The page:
Director Jarrett Lee Conaway does a lot in a surprisingly small amount of time. Choreographed fight scenes with flurries of special FX shots highlighted within, deceivingly big and futuristic sets, and a young cast you barely get to know, but quickly come to love.
In Turbo, star Hugo Park (acted well by Justin Chon of Twilight fame) gambles his brother Tobias' (Ilram Choi, a professional stuntman) rent away at a local club, playing a virtual reality game called Super Turbo Arena 2. The game requires gloves and special glasses, it which point, the player's movements are tracked onscreen. This movie couldn't have been made at a better time, as video consoles have finally reached a point where movement tracking controllers are a reality. Suddenly, the idea of STA2 seems more possible than ever.
This is obviously a movie by a gamer, for gamers, as every minute detail is covered. From the techno music backing the fights, to the announcer's voice, this film is a love letter to "Street Fighter", and many other 3D fighting games.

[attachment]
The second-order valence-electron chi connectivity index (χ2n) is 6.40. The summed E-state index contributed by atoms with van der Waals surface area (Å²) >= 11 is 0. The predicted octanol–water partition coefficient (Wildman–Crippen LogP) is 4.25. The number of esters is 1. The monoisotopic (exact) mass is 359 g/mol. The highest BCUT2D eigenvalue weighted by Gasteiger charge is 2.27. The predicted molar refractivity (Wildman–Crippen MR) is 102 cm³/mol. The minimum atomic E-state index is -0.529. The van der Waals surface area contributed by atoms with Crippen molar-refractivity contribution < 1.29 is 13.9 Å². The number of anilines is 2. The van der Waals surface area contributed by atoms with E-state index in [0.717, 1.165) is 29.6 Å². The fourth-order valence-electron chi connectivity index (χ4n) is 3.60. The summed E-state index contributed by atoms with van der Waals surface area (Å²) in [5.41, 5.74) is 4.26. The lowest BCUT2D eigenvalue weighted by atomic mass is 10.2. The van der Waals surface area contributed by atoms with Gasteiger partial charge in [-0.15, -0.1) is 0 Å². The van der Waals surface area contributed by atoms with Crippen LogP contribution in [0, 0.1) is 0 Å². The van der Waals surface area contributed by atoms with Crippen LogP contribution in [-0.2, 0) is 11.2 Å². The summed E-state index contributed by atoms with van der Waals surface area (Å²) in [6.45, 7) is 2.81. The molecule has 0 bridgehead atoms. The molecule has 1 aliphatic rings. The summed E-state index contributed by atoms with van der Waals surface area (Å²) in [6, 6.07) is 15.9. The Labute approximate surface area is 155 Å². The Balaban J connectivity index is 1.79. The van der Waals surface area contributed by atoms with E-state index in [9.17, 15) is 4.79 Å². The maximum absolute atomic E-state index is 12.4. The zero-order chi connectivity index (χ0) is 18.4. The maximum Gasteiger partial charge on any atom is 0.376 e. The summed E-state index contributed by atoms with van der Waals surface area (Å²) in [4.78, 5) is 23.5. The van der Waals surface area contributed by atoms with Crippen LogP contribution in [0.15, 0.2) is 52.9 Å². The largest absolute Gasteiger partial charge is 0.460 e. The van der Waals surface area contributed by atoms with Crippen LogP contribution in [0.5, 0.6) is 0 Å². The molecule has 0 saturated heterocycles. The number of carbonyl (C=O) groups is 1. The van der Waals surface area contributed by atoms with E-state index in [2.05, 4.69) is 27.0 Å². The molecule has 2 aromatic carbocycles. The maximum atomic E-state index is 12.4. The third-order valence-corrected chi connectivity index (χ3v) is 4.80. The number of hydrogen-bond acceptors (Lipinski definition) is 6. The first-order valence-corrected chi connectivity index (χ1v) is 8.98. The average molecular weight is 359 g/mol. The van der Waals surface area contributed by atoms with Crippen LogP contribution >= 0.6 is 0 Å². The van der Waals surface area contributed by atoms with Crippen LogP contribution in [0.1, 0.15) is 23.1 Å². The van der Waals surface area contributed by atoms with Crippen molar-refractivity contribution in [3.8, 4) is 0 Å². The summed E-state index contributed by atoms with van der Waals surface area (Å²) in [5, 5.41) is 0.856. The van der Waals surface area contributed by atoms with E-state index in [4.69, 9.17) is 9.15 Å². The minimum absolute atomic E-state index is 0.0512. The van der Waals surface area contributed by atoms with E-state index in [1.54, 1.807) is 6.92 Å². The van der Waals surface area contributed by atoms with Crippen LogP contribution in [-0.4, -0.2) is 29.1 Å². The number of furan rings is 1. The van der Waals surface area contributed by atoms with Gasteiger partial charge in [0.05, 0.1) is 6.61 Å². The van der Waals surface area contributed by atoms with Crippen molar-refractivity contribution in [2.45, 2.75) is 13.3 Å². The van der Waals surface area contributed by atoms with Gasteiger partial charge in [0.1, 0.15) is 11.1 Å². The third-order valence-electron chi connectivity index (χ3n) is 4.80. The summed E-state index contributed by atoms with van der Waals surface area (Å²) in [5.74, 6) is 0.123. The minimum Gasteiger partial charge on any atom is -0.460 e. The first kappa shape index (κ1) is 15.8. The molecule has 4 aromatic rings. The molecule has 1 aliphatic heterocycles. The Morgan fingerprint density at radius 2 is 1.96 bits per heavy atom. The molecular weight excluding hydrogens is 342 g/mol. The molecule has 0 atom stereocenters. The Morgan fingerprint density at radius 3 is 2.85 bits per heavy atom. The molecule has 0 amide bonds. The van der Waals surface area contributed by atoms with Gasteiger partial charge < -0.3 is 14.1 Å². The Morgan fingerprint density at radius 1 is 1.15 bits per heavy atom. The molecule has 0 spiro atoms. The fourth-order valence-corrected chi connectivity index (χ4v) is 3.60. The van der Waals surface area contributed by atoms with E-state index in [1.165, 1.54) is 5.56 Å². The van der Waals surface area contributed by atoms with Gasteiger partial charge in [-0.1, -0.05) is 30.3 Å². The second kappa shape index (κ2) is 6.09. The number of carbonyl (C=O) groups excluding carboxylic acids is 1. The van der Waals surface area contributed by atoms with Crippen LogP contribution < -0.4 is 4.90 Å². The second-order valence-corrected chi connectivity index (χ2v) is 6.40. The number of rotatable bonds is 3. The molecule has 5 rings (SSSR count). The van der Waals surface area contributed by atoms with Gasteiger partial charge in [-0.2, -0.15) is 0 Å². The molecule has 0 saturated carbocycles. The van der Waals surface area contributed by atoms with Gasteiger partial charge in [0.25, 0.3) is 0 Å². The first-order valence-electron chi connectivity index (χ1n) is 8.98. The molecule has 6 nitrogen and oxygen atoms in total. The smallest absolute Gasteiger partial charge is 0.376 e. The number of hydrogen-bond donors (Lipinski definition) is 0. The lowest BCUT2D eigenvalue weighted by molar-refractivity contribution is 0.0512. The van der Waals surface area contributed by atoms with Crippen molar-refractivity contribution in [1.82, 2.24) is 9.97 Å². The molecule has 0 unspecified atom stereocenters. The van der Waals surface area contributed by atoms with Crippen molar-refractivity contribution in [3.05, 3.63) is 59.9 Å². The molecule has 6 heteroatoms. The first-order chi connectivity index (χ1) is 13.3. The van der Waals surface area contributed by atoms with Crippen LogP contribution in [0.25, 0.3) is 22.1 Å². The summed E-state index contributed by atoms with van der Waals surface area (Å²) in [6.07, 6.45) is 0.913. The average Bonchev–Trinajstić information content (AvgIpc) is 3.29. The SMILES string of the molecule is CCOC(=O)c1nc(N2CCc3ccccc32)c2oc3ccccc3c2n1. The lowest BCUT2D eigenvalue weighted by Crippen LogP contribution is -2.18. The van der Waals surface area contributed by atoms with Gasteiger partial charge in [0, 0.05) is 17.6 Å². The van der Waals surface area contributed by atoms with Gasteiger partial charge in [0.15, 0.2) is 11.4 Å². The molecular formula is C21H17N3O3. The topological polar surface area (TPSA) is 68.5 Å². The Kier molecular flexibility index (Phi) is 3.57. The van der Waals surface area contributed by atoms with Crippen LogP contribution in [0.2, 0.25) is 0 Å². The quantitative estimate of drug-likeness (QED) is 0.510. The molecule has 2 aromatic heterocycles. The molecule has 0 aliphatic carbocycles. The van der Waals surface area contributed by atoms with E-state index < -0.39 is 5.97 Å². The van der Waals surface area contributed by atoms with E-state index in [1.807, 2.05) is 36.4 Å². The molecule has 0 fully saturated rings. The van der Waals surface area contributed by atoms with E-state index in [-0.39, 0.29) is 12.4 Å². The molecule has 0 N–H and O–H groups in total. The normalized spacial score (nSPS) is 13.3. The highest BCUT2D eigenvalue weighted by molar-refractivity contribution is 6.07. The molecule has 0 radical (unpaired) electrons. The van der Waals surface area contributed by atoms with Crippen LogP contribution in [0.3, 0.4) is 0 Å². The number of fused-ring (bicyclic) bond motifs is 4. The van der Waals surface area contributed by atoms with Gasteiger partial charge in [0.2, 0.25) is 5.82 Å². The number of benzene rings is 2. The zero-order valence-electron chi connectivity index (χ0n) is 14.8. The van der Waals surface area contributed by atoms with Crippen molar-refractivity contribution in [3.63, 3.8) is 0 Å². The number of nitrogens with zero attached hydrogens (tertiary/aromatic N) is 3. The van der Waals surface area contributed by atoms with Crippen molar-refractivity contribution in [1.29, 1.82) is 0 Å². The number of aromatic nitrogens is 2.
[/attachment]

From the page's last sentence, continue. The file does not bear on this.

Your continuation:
The only time I found myself disappointed was during key scenes near the end, when a final tournament is held, with a prize take of $50,000. I was looking forward to all of the fights leading up to the final tournament battle, but unfortunately, the only one you really get to see is a part-flashback style fight between the protagonist and his nemesis. I was hoping to be wowed by the action, but cutting what should be an important tournament for ALL of the characters in the film was not the best decision.
Overall, Turbo nails the atmosphere of Martial Arts video games, and by not overstaying its welcome, it succeeds in drawing you in and keeping you interested. Perhaps this is why so many video game films struggle... you can only do so much with a story you ultimately create yourself (In modern games).
Coming Soon to DVD. Please see the following sites for details and updates:
Turbo the Movie - official website
Turbo trailer on Vimeo